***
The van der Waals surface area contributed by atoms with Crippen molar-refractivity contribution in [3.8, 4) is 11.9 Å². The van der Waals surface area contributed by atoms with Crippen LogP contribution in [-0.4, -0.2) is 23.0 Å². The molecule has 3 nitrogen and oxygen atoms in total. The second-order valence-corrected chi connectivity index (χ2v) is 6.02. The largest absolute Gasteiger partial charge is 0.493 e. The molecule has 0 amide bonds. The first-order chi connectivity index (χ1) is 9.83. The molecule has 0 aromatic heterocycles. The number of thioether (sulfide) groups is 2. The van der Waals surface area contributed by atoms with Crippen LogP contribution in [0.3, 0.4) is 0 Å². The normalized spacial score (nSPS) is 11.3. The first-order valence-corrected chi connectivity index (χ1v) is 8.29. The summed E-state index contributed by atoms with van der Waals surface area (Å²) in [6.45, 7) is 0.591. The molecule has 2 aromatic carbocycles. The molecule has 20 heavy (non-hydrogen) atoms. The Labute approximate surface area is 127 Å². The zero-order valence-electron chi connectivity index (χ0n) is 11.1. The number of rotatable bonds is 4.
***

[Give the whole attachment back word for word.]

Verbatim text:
The van der Waals surface area contributed by atoms with Crippen molar-refractivity contribution in [3.8, 4) is 11.9 Å². The van der Waals surface area contributed by atoms with Crippen LogP contribution in [-0.4, -0.2) is 23.0 Å². The molecule has 3 nitrogen and oxygen atoms in total. The second-order valence-corrected chi connectivity index (χ2v) is 6.02. The largest absolute Gasteiger partial charge is 0.493 e. The molecule has 0 amide bonds. The first-order chi connectivity index (χ1) is 9.83. The molecule has 0 aromatic heterocycles. The number of thioether (sulfide) groups is 2. The van der Waals surface area contributed by atoms with Crippen LogP contribution in [0.3, 0.4) is 0 Å². The normalized spacial score (nSPS) is 11.3. The first-order valence-corrected chi connectivity index (χ1v) is 8.29. The summed E-state index contributed by atoms with van der Waals surface area (Å²) in [6.45, 7) is 0.591. The molecule has 2 aromatic carbocycles. The molecule has 20 heavy (non-hydrogen) atoms. The Labute approximate surface area is 127 Å². The zero-order valence-electron chi connectivity index (χ0n) is 11.1. The number of rotatable bonds is 4.